By Kaleena Fraga
Ninety-six years ago today a crowd gathered in Washington D.C. to witness the dedication of the Lincoln Memorial. Present were former president William Howard Taft, presiding as Chief Justice, current president Warren G. Harding, and Abraham Lincoln’s son, Robert Todd Lincoln. And, of course, Abraham Lincoln himself, immortalized in stone and looming almost 100 feet over the three men.
Between the three of them, the men comprised over fifty years of presidential history, and a resume nearly as tall as the memorial itself. Robert Lincoln had been twenty-two when his father was assassinated. Although he didn’t follow in his footsteps to the presidency, Robert Lincoln had served as U.S. Ambassador to Great Britain, as the Secretary of War under two presidents, and as the chairman and president of the Pullman Railroad Company. He held the dubious honor of being present for two other presidential assassinations–those of Presidents Garfield and McKinley–which made him acknowledge “a certain fatality about the presidential function when I am present.” Still, no one at the dedication that day seemed nervous about his presence.
Dr. Robert Moton, a civil rights activist, gave the keynote address. Although he spoke to a largely segregated audience, Moton pushed for equality for all races. The previous year, Moton had written President Harding a letter with suggestions on how to improve race-relations. His crusade to hire an all-black staff at the Tuskegee Veterans Administration Hospital for African-American WWI veterans had provoked death threats from white supremacists, although Harding endorsed the idea. Moton’s presence on stage, then, seemed to be both an explicit realization of Lincoln’s promise, and an implicit nod of support from the current administration. Yet he also represented the work to be done–despite giving the keynote, Moton was not allowed to sit on the speaker’s platform.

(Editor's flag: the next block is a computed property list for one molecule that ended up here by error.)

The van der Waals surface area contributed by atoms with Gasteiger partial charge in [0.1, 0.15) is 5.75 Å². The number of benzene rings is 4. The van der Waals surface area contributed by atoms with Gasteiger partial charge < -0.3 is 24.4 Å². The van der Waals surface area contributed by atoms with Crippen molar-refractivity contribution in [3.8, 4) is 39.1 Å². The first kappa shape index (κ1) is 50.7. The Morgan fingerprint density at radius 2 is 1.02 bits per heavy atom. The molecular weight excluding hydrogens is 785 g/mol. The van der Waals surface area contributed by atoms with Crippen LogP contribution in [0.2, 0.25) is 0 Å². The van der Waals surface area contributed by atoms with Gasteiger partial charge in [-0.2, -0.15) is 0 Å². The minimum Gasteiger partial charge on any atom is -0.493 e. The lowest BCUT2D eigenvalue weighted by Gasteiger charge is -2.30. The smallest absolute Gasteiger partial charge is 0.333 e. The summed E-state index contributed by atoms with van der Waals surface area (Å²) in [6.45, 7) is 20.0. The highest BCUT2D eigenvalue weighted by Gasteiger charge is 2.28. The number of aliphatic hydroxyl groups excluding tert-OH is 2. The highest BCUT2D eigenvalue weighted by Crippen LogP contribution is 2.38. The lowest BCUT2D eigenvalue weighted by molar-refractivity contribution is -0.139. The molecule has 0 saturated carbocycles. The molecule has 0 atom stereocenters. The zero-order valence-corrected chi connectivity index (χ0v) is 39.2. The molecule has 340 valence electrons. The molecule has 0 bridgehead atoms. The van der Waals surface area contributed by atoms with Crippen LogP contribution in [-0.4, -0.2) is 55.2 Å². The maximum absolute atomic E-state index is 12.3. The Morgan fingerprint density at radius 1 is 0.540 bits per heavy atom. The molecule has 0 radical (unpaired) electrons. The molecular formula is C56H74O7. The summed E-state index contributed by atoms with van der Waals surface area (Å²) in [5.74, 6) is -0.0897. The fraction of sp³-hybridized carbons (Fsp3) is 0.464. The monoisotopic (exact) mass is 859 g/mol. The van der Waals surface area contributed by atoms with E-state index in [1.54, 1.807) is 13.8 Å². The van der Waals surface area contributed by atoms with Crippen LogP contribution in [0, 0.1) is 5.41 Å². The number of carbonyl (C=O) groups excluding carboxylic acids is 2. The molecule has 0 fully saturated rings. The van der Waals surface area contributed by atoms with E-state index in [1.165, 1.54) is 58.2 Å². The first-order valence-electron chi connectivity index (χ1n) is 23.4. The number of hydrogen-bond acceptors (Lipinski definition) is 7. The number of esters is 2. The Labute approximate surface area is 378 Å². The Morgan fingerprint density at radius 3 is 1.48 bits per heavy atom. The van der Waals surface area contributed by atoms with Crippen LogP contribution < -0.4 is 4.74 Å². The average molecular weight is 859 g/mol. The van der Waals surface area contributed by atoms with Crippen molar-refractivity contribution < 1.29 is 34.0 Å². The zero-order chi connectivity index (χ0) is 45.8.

(As for Taft and Harding, curious readers can learn more about them here and here).
The architect Henry Bacon designed the memorial, which he modeled after the Pantheon. Bacon felt that the man who had saved democracy deserved a memorial reminiscent of the birthplace of democracy. It featured 36 pillars to represent the 36 states that Lincoln had reunited; texts of the Gettysburg Address and Lincoln’s second Inaugural Address; and, of course, the looming figure of Lincoln, designed by David Chester French.
Harding, the child of abolitionists, accepted the dedication from Taft. He closed the ceremony by saying:
“This Memorial is less for Abraham Lincoln than those of us today, and for those who follow after.”
They were prescient words–the Lincoln Memorial would go on to be a gathering place for people seeking equality and justice.